Welcome to the ninth “Share Your Story” post. Pilots from around the world write in featuring their flight experiences, promoting their blogs, websites, social media, etc.These posts show future aviators the diverse range of careers available to them. More details + how to participate are here: Click Here and Get Involved

Cecil is an accomplished pilot and author who has flown in all corners of the world. From Boeing 707’s to Military Tankers to Bush Flying in Africa, he shares his story, how he got into flying, and the variety of jobs he held, right here on the blog. His book, The African Bush Pilot, is well worth a read for any aspiring pilot. His second addition of the novel was released just a few days ago! Thanks for writing in Cecil, here he is:

Welcome to Cecil Mullins:

I grew up as A Good-Ole Country Boy in the coal fields of Southwest Virginia, with a dream of flying the beautiful Boeing 707 that had just begun flying the sky’s in the mid 1950s.

I escaped spending my life working in the coal mines by joining the Air Force. In the first years of my Air Force, my assignment was to be an aircraft jet mechanic. From being a mechanic I requested the duties of a flying boom operator on the KC-97G tankers, while on duty with the Tennessee Air National Guard, further advancing to the flight engineer position. All at the same time I still held on to my dream of becoming a pilot on the beautiful Boeing 707, while training on the small aircraft to get my pilots licenses. I also ended up with a flight instructor certificate, A&P, Reciprocating and Jet flight engineer certificate and four type ratings on the L-188, B-727, B-707/720 and DC-8.

During the period of duty with the Tennessee Air National Guard, in 1968 I volunteered for special duty status with an organization called “Joint Church Aid USA’, which was supporting the country of Biafra during a revolutionary war from the country of Nigeria. From this point, there was no turning back. I became a pilot on the C-97 Stratofreighter, which we used to carry supplies to the Biafra Ibo Tribe to Uli air strip within the country. After that, the same company organized “Foundation for Airborne Relief” which was destined to support Bangladesh around 1972 by getting C-133s from the bone yard in Arizona for the mission.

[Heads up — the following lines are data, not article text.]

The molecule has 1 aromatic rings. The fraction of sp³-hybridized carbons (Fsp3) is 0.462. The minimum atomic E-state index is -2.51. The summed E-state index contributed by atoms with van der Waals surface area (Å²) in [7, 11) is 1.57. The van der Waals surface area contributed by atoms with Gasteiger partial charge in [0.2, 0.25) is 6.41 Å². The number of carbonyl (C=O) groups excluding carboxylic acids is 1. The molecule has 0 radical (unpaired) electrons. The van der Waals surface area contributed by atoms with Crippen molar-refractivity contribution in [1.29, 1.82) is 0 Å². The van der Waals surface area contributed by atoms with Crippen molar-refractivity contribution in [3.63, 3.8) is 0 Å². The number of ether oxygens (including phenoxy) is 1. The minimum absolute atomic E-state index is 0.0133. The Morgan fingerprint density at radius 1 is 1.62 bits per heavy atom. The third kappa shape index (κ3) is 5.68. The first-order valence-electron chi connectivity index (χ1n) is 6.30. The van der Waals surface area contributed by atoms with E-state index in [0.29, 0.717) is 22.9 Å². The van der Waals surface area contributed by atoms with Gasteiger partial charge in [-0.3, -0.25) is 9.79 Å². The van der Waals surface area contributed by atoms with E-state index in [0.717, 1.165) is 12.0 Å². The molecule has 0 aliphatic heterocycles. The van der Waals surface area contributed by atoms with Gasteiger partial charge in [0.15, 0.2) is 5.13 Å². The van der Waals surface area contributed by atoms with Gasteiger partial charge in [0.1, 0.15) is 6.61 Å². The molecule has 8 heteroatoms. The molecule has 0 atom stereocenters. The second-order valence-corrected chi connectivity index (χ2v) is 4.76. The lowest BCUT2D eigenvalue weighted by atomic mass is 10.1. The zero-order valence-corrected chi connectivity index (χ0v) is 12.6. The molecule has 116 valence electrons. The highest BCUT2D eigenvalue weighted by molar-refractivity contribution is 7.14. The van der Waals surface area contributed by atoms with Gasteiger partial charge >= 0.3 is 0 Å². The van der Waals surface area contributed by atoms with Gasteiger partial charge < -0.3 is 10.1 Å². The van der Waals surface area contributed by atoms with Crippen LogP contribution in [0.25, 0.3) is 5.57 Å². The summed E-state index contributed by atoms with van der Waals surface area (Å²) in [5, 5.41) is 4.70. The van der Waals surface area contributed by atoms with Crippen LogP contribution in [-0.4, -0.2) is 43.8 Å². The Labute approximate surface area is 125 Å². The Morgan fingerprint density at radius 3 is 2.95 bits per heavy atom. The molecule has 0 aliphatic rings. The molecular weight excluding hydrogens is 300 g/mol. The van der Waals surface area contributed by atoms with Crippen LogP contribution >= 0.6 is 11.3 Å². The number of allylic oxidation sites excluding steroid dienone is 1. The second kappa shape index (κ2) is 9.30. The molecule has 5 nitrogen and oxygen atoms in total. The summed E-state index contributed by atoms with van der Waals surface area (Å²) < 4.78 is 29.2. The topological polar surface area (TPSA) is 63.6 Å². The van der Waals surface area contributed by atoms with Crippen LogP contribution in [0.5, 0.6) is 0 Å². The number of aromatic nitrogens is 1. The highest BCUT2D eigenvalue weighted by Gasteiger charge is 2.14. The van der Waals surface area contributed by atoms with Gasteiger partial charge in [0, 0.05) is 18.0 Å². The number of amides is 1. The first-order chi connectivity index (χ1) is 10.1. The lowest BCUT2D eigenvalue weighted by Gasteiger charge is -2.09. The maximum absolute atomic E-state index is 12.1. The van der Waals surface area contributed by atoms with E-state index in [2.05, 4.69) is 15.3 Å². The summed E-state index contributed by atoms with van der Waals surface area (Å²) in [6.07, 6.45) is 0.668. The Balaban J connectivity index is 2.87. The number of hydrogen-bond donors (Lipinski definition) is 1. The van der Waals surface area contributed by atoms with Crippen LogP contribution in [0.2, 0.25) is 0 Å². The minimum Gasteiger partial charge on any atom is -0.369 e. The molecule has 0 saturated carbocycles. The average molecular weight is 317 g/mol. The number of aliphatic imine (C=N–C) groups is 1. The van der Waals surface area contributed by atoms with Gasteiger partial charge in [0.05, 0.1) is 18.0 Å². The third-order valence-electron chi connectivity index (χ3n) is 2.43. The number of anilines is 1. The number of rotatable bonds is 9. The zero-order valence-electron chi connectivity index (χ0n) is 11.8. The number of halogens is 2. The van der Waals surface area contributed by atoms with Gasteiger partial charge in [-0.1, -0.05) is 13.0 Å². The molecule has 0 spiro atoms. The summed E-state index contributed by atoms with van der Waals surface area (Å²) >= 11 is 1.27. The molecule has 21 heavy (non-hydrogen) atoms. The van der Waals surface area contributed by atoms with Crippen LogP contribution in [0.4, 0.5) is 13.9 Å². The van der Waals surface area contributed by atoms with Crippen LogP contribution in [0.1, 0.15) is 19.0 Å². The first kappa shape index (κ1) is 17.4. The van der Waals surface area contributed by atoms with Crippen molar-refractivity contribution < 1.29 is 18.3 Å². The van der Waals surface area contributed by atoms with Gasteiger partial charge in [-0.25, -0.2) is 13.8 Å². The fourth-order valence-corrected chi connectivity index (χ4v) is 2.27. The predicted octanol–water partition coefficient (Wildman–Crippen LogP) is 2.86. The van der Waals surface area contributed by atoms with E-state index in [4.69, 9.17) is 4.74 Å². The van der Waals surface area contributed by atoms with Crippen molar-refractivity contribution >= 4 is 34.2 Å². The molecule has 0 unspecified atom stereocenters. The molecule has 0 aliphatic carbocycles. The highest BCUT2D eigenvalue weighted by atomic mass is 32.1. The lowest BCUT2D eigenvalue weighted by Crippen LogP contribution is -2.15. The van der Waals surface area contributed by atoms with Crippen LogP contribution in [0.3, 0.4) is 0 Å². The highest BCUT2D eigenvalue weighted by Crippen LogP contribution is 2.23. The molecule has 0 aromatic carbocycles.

While maintaining my position with the Tennessee Air National Guard, the KC-97s were replaced by    KC-135s in 1978 which did not require flight engineers. I then took up residence at Charleston S.C. flying C-141s. This organization took me to virtually every country in the world.

While at Charleston, I finally acquired a civilian flying position with Fleming Airways in Miami. This was a non-scheduled cargo carrier which were operating L-188 (Lockheed Electra’s). After a while I upgraded to captain of the ship and later to check captain. I continued with this company until 1985, when I went with Air Atlanta, a small scheduled executive type carrier located in Atlanta, Ga. This was like dying and going to heaven, compared to the dark thirty, back alley cargo flying.

After Air Atlanta went tits up, I scooted over to Independent Air (The Atlanta Skylarks) where I finally saw my dreams reach fruition by flying the beautiful Boeing-707. This company was a primarily vacation charter carrier that also covered lots of the world, mostly the Caribbean Islands, Mexico, parts of Europe and many other places. We also did a around the world trip with the company. I was selected to be the chief pilot and check captain of this organization.

After that, I flew with Gulf Air, Emory Worldwide, Private Jet Expeditions and Nations Air. I was also one of the check captains for Nations Air.